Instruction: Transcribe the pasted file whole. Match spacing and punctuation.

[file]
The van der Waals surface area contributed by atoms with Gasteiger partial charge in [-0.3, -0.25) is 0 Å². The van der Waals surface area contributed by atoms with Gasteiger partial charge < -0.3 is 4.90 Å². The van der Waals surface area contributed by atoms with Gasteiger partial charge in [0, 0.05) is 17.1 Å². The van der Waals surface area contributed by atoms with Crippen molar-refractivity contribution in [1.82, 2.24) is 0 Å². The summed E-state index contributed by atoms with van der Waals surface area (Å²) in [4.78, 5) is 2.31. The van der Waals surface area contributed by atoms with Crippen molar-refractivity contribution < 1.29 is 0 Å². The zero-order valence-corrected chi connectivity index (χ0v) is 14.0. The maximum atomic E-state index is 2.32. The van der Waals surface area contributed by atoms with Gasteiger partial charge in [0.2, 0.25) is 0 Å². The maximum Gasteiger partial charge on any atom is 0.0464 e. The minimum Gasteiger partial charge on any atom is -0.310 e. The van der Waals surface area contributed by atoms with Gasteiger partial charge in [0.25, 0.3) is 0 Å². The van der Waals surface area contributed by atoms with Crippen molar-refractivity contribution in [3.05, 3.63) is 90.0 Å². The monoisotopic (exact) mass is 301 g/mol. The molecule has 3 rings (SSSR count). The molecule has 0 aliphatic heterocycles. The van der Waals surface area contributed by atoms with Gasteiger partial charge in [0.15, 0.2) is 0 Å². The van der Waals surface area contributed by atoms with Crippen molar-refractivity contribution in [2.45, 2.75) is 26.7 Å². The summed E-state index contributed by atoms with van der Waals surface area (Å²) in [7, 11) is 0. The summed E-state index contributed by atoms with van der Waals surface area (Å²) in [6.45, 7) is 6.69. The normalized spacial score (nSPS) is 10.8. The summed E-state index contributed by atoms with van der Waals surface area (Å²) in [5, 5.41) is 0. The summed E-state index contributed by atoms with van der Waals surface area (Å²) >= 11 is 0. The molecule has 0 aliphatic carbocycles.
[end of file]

The van der Waals surface area contributed by atoms with Gasteiger partial charge in [-0.3, -0.25) is 0 Å². The van der Waals surface area contributed by atoms with Gasteiger partial charge < -0.3 is 4.90 Å². The van der Waals surface area contributed by atoms with Gasteiger partial charge in [0, 0.05) is 17.1 Å². The van der Waals surface area contributed by atoms with Crippen molar-refractivity contribution in [1.82, 2.24) is 0 Å². The summed E-state index contributed by atoms with van der Waals surface area (Å²) in [4.78, 5) is 2.31. The van der Waals surface area contributed by atoms with Crippen molar-refractivity contribution < 1.29 is 0 Å². The zero-order valence-corrected chi connectivity index (χ0v) is 14.0. The maximum atomic E-state index is 2.32. The van der Waals surface area contributed by atoms with Gasteiger partial charge in [0.2, 0.25) is 0 Å². The maximum Gasteiger partial charge on any atom is 0.0464 e. The minimum Gasteiger partial charge on any atom is -0.310 e. The van der Waals surface area contributed by atoms with Gasteiger partial charge in [0.25, 0.3) is 0 Å². The van der Waals surface area contributed by atoms with Crippen molar-refractivity contribution in [3.05, 3.63) is 90.0 Å². The monoisotopic (exact) mass is 301 g/mol. The molecule has 3 rings (SSSR count). The molecule has 0 aliphatic heterocycles. The van der Waals surface area contributed by atoms with Gasteiger partial charge in [0.15, 0.2) is 0 Å². The van der Waals surface area contributed by atoms with Crippen molar-refractivity contribution in [2.45, 2.75) is 26.7 Å². The summed E-state index contributed by atoms with van der Waals surface area (Å²) in [7, 11) is 0. The summed E-state index contributed by atoms with van der Waals surface area (Å²) in [6.45, 7) is 6.69. The normalized spacial score (nSPS) is 10.8. The summed E-state index contributed by atoms with van der Waals surface area (Å²) in [5, 5.41) is 0. The summed E-state index contributed by atoms with van der Waals surface area (Å²) >= 11 is 0. The molecule has 0 aliphatic carbocycles.